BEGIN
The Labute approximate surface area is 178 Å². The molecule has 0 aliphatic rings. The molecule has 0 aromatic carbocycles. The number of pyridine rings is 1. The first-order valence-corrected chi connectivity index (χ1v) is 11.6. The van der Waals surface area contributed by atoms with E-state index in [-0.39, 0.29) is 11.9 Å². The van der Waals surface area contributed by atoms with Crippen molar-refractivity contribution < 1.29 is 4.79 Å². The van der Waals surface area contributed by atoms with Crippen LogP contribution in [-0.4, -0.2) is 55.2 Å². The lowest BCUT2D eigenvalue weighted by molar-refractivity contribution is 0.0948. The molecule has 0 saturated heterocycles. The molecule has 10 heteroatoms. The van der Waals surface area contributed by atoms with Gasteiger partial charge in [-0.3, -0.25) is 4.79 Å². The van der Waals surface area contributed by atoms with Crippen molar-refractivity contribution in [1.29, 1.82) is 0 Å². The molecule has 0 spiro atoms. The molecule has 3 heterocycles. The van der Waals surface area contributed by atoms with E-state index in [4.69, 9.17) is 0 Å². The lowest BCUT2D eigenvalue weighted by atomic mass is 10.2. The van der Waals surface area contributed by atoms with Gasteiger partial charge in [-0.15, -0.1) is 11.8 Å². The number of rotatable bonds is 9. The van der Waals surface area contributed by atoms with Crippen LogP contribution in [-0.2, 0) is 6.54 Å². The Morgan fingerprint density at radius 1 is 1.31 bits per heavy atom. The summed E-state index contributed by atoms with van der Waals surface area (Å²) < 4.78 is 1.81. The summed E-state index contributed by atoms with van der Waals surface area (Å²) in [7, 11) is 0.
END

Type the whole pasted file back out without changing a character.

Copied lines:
The Labute approximate surface area is 178 Å². The molecule has 0 aliphatic rings. The molecule has 0 aromatic carbocycles. The number of pyridine rings is 1. The first-order valence-corrected chi connectivity index (χ1v) is 11.6. The van der Waals surface area contributed by atoms with E-state index in [-0.39, 0.29) is 11.9 Å². The van der Waals surface area contributed by atoms with Crippen molar-refractivity contribution < 1.29 is 4.79 Å². The van der Waals surface area contributed by atoms with Crippen LogP contribution in [-0.4, -0.2) is 55.2 Å². The lowest BCUT2D eigenvalue weighted by molar-refractivity contribution is 0.0948. The molecule has 0 saturated heterocycles. The molecule has 10 heteroatoms. The van der Waals surface area contributed by atoms with Gasteiger partial charge in [-0.3, -0.25) is 4.79 Å². The van der Waals surface area contributed by atoms with Crippen molar-refractivity contribution in [1.29, 1.82) is 0 Å². The molecule has 0 spiro atoms. The molecule has 3 heterocycles. The van der Waals surface area contributed by atoms with E-state index in [4.69, 9.17) is 0 Å². The lowest BCUT2D eigenvalue weighted by atomic mass is 10.2. The van der Waals surface area contributed by atoms with Gasteiger partial charge in [-0.15, -0.1) is 11.8 Å². The number of rotatable bonds is 9. The van der Waals surface area contributed by atoms with Crippen LogP contribution in [-0.2, 0) is 6.54 Å². The Morgan fingerprint density at radius 1 is 1.31 bits per heavy atom. The summed E-state index contributed by atoms with van der Waals surface area (Å²) < 4.78 is 1.81. The summed E-state index contributed by atoms with van der Waals surface area (Å²) in [7, 11) is 0.